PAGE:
Good Friday service recalls Christ’s ultimate victory over spiritual death

His last words from cross resonate today

Merdies Hayes | 4/14/2017, midnight
Millions of Christians around the world will attend a special church service today in which a group of pastors will ...

Millions of Christians around the world will attend a special church service today in which a group of pastors will recite and reflect on Christ’s seven final statements from the cross. These were powerful words that many Christians believe were revelations of His heart and ministry to us. While each statement carries with it the weight of the Gospel, taken as a whole these words help to provide a portrait of God’s plan of salvation through the blood of Jesus. Good Friday service has been a mainstay of many Christian denominations for generations, and while no one can be absolutely certain of the meaning of Jesus’ final words, the Christian faithful take this yearly opportunity to reflect on Christ’s suffering and give praise for the ultimate sacrifice He made for humanity.

“Father, forgive them, for they do not know what they are doing.” (Luke 23:34).

Christian theologians would agree that Jesus did not ask forgiveness for Himself because he didn’t need to. He was sinless. Jesus did not ask for a quick, painless death. He knew His purpose for dying on the cross. Jesus did not ask God for vengeance on the people who sentenced Him to death. Instead, He prayed on their behalf. In His suffering, Jesus was able to forgive His tormentors and care about their souls.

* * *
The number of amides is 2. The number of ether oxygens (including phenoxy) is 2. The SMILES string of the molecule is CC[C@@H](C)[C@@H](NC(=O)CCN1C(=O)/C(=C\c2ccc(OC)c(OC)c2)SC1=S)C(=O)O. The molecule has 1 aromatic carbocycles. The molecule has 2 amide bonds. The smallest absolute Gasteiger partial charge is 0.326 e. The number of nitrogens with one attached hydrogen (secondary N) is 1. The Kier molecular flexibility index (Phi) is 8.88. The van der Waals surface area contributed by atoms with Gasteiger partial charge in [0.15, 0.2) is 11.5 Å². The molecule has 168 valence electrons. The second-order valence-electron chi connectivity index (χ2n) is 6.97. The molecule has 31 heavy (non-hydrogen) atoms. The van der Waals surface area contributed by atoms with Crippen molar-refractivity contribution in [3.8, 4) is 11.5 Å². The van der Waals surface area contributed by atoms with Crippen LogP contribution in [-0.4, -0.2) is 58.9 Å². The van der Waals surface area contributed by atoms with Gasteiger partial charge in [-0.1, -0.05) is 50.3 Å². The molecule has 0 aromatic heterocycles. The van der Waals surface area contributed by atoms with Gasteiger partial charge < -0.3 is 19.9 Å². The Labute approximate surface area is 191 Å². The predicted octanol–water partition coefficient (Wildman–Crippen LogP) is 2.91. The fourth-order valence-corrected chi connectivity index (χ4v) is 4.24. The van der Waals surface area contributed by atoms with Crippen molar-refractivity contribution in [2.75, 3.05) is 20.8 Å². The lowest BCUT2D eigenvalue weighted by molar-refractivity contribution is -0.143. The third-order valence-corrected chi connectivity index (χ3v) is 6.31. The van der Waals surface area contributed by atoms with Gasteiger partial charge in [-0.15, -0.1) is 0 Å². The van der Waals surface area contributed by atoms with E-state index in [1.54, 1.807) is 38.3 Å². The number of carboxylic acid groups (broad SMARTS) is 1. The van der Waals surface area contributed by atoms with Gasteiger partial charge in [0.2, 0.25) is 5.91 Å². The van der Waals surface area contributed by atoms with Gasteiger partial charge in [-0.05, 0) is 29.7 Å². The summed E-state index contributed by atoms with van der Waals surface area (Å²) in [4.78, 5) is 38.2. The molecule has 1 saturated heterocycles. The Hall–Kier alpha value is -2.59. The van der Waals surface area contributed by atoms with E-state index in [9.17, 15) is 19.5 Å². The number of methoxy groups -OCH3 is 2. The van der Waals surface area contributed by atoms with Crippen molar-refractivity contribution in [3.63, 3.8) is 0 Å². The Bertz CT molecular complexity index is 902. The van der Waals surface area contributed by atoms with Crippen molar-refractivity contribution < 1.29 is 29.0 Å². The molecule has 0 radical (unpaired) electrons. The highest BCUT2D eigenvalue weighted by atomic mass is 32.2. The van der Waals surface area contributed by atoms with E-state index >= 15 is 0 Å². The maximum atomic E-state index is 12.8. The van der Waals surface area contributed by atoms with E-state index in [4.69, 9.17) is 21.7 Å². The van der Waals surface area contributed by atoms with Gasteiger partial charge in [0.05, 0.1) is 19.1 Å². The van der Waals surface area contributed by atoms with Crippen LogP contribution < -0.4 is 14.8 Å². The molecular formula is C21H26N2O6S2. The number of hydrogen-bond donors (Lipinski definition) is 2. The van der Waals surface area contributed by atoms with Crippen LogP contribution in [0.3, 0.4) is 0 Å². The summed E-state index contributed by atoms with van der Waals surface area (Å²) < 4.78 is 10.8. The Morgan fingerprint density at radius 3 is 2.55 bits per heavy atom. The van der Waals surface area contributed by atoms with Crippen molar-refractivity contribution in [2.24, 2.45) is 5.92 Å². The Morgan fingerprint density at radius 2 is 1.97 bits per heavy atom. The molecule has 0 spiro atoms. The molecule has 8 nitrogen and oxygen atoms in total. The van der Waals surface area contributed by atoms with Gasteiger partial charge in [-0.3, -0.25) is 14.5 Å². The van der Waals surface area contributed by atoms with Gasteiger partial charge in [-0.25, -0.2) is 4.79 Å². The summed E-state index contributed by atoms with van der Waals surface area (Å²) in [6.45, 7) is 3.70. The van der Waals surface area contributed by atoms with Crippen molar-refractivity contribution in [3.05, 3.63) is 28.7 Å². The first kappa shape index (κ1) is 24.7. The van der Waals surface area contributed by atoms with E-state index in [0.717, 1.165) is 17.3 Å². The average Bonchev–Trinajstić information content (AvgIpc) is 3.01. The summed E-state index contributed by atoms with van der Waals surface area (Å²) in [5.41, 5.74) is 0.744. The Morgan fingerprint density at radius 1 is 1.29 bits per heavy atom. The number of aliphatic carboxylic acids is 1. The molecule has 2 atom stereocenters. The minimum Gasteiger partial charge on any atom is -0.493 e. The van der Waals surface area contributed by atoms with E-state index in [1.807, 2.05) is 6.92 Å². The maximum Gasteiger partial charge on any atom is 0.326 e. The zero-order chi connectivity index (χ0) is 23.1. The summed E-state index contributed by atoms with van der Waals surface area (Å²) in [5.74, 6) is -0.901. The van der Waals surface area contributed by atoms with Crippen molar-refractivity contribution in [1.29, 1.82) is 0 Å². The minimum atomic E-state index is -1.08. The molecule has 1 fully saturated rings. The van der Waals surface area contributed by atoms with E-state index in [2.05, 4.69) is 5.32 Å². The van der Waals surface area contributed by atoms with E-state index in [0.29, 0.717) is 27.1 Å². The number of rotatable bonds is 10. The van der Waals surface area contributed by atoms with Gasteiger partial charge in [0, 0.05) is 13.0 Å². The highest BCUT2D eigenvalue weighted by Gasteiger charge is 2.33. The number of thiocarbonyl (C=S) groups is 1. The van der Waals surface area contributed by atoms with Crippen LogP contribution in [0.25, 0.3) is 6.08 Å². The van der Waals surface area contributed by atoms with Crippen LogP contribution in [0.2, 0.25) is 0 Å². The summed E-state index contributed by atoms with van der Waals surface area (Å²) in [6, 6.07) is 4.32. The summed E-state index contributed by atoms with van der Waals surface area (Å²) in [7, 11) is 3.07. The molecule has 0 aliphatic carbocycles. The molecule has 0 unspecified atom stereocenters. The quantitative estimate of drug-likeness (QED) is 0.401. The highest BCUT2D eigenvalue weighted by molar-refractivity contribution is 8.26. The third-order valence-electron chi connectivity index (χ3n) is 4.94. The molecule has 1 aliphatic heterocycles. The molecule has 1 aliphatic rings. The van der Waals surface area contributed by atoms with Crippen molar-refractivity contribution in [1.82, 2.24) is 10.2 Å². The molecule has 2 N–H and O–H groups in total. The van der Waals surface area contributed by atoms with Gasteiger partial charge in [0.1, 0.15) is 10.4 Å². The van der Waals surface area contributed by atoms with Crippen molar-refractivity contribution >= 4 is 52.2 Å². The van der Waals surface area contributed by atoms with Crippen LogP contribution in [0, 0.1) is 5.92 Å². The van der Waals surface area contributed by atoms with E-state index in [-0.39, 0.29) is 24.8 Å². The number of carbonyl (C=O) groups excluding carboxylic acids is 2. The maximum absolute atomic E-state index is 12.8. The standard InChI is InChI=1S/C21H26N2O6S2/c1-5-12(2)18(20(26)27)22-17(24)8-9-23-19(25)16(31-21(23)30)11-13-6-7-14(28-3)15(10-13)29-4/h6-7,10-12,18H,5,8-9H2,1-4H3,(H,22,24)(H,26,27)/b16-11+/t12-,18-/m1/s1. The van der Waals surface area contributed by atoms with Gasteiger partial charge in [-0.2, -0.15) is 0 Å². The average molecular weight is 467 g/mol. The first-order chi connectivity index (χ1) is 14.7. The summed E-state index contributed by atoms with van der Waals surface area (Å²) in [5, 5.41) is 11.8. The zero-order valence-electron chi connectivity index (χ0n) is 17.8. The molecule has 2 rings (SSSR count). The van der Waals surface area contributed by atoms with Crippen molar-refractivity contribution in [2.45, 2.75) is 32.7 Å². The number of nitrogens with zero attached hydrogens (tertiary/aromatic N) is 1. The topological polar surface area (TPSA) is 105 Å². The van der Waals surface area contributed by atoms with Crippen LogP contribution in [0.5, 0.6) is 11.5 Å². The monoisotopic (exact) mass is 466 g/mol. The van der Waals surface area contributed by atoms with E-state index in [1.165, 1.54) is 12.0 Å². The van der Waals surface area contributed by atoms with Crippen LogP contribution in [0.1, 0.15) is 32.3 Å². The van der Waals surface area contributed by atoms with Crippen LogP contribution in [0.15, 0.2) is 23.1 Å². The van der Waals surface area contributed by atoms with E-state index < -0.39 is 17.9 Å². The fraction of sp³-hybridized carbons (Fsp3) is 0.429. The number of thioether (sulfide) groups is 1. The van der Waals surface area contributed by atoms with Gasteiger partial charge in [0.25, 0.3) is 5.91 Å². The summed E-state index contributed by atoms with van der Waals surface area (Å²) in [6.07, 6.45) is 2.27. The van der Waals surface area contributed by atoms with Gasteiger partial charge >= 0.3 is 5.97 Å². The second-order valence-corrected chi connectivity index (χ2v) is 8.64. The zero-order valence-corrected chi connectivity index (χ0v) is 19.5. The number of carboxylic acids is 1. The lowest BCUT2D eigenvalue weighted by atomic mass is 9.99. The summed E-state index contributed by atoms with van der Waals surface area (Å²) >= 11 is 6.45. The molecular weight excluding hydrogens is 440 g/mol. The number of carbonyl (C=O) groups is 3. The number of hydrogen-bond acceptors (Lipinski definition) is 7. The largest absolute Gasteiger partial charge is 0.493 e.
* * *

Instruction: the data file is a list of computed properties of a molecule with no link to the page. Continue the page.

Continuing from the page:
“I tell you the truth, today you will be with me in paradise.” (Luke 23:39-43).

In one of his final interactions, Jesus extended eternal life. As He openly forgave others, Jesus sparked an internal transformation in the criminal hanging next Him. Jesus did not allow His own suffering and torment to distract Him from the cries of faith from a repentant sinner.

“Dear woman, here is your son.” “Here is your mother.” (John 19:26-27).

Jesus’ first two statements clearly revealed His divinity—His power to forgive sin and to grant eternal salvation. His third statement reflects His humanity. As fully God and fully man, Jesus’ concern for Mary was not just as the Savior, but as a son. His compassion for His earthly mother can serve as a reminder that Jesus remained concerned about a person’s well-being and direction in life. Jesus was asking Mary to show courage, and was asking John, his disciple, to care for Mary.

“My God, My God, why have you forsaken me?” (Matthew 27:45-50)

Christian theologians would say that this statement is the very heart and necessity of the crucifixion. It is the fulfillment of prophesy from Psalm 22, and for the first time in eternity, the Son knew the wrath and judgment of God. The sins of man were poured out on Jesus and God could look upon Him carrying our sins. This brief separation from God has been looked upon as even more agonizing for Jesus than the physical torture he endured.

“I thirst.” (John 19:28-29).

After enduring unthinkable stress, three days of imprisonment, trials, floggings and crucifixion, Jesus experienced extreme dehydration and thirst while being executed. In this statement, Jesus fulfilled another prophesy but many believe there was a deeper meeting to His thirst. In Psalm 42, King David writes: “As the deer pants for streams of water, so my soul pants for you, O God. My soul thirsts for God, the living God. When can I go and meet with God?” Some believe Jesus cried with the psalmist as He, too, was thirsting for the presence and fellowship with God during their separation on the cross.